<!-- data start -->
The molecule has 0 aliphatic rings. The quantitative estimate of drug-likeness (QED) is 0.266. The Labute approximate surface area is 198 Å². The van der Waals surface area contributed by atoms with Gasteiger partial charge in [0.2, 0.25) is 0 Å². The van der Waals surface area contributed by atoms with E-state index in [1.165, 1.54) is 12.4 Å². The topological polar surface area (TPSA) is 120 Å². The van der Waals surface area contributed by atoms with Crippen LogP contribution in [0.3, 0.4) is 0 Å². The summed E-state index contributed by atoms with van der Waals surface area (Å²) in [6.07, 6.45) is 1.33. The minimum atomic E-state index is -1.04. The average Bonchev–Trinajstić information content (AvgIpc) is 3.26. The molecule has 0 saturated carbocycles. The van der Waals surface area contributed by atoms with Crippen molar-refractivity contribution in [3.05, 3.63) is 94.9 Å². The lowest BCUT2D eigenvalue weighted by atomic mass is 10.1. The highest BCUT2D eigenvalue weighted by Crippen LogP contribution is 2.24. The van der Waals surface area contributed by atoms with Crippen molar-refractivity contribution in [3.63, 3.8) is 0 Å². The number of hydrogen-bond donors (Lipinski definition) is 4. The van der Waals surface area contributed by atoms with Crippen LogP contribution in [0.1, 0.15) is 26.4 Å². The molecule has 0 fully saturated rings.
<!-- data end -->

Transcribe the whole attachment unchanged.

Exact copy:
The molecule has 0 aliphatic rings. The quantitative estimate of drug-likeness (QED) is 0.266. The Labute approximate surface area is 198 Å². The van der Waals surface area contributed by atoms with Gasteiger partial charge in [0.2, 0.25) is 0 Å². The van der Waals surface area contributed by atoms with E-state index in [1.165, 1.54) is 12.4 Å². The topological polar surface area (TPSA) is 120 Å². The van der Waals surface area contributed by atoms with Crippen LogP contribution in [0.3, 0.4) is 0 Å². The summed E-state index contributed by atoms with van der Waals surface area (Å²) in [6.07, 6.45) is 1.33. The minimum atomic E-state index is -1.04. The average Bonchev–Trinajstić information content (AvgIpc) is 3.26. The molecule has 0 saturated carbocycles. The van der Waals surface area contributed by atoms with Crippen molar-refractivity contribution in [3.05, 3.63) is 94.9 Å². The lowest BCUT2D eigenvalue weighted by atomic mass is 10.1. The highest BCUT2D eigenvalue weighted by Crippen LogP contribution is 2.24. The van der Waals surface area contributed by atoms with Crippen molar-refractivity contribution in [3.63, 3.8) is 0 Å². The number of hydrogen-bond donors (Lipinski definition) is 4. The van der Waals surface area contributed by atoms with Crippen LogP contribution in [0.1, 0.15) is 26.4 Å². The molecule has 0 fully saturated rings.